Working with Venn Diagrams

In this post, we will learn how to create venn diagrams for gene lists and how to retrieve the genes present in each venn compartment with R.

In this post, we will learn how to create venn diagrams for gene lists and how to retrieve the genes present in each venn compartment with R.

In this particular example, we will generate random gene lists using the molbiotools gene set generator but you can use your own gene lists if you prefer. Specifically, we will generate a random list of 257 genes to represent those that are upregulated in condition and another list of 1570 genes to represent those that are upregulated in condition B.

Screen Shot 2016-06-21 at 2.01.15 PM

Then, we will sort and paste the gene lists in an excel document we will save as randomGeneLists.xlsx.

Now, let’s load the data into R using the gdata package.

geneLists <- read.xls("randomGeneLists.xlsx", sheet=1, stringsAsFactors=FALSE, header=FALSE)

# Notice there are empty strings to complete the data frame in column 1 (V1)

# To convert this data frame to separate gene lists with the empty strings removed we can use lapply() with our home made  function(x) x[x != ""]
geneLS <- lapply(as.list(geneLists), function(x) x[x != ""])

# If this is a bit confusing you can also write a function and then use it in lapply() 
removeEMPTYstrings <- function(x) {

 newVectorWOstrings <- x[x != ""]

geneLS2 <- lapply(as.list(geneLists), removeEMPTYstrings)

# You can print the last 6 entries of each vector stored in your list, as follows:
lapply(geneLS, tail)
lapply(geneLS2, tail) # Both methods return the same results

# We can rename our list vectors
names(geneLS) <- c("ConditionA", "ConditionB")

# Now we can plot a Venn diagram with the VennDiagram R package, as follows:

venn.plot <- venn.diagram(VENN.LIST , NULL, fill=c("darkmagenta", "darkblue"), alpha=c(0.5,0.5), cex = 2, cat.fontface=4, category.names=c("A", "B"), main="Random Gene Lists")

# To plot the venn diagram we will use the grid.draw() function to plot the venn diagram

# To get the list of gene present in each Venn compartment we can use the gplots package

a <- venn(VENN.LIST, show.plot=FALSE)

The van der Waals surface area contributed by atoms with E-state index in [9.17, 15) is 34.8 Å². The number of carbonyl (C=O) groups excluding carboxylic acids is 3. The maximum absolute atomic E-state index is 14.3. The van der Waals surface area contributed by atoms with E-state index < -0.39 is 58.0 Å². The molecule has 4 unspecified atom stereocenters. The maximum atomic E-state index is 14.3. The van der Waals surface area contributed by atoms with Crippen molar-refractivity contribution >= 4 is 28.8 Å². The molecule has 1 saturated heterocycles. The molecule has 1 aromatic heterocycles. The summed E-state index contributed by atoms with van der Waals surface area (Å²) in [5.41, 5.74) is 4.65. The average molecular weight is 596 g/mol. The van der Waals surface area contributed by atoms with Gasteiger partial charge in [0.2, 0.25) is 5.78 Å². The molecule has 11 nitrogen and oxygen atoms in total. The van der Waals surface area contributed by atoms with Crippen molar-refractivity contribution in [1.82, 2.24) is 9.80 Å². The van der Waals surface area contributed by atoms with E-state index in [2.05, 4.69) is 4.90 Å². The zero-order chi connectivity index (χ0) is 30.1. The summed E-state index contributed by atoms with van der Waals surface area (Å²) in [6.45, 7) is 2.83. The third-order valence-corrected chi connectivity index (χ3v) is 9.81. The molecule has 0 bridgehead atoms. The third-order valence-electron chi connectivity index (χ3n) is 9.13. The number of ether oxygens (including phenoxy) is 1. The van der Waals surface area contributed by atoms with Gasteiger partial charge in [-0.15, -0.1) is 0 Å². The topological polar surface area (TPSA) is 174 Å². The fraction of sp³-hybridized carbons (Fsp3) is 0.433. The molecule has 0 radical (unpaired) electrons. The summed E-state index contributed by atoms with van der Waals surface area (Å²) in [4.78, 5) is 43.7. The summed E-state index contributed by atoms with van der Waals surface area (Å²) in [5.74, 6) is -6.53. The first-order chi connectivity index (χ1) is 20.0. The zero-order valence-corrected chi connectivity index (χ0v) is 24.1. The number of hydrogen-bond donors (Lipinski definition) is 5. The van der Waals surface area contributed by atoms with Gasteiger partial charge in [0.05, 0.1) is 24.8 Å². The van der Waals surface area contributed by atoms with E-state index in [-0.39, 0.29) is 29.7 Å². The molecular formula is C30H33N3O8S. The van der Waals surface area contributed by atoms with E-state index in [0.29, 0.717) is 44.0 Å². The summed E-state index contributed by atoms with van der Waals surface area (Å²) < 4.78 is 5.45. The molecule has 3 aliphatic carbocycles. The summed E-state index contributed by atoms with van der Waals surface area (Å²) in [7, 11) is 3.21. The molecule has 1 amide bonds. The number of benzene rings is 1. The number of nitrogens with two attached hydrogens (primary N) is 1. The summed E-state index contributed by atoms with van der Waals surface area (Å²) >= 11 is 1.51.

# You can inspect the contents of this object with the str() function

# By inspecting the structure of the a object created, 
# you notice two attributes: 1) dimnames 2) intersections
# We can store the intersections in a new object named inters
inters <- attr(a,"intersections")

# We can summarize the contents of each venn compartment, as follows:
# in 1) ConditionA only, 2) ConditionB only, 3) ConditionA & ConditionB
lapply(inters, head) 


Now you are ready, to review the genes in each section of the venn diagram separately. Alternatively, you can always use Venny web tool that is a great way to start looking at your data and then write a modified version of this R script to make a more exhaustive figure or facilitate downstream analysis in your script.

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Pre-processing .CEL files in R

This post shows you how to compare data from two separate studies without the hassle of tackling batch effects, etc. By scaling and centring the data in both studies, you can look for trends in the data and look for gene expression changes that go in a similar direction.

One of the most efficient ways to pre-process microarray data in R, is to use the oligo R/Bioconductor package. In a few lines of code you can go from raw .CEL files to a normalized data matrix you can work with for downstream analysis. It is particularly useful, if you wish to reanalyse a subset of .CEL files from a previously published dataset.

For example, say we are interested in comparing relative gene expression levels of Atf1, Atf3, Brca1 i in the lung, liver, and bone marrow of CB17 mice to previously published mouse tissue expression data on GEO. From our study, we have a data matrix of normalized expression values we obtained from our microarray study stored in CB17mat object.

First, we will scale all gene expression values by row to obtain center and scale these values to have an idea which organ expresses the highest levels of Atf1, Atf3, and Brca1 relative to the others in our study. To do this we will use the scale() with the default settings center=TRUE and scale=TRUE. Since the scale default function scales and centers columns we will need to transpose our matrix before proceeding.

# From your gene expression matrix stored in CB17mat
genes = c("Atf1", "Atf3", "Brca1")
CB17scal <- t(apply(CB17mat[genes, ], 1, scale))

# We will also add the missing column names to our scaled matrix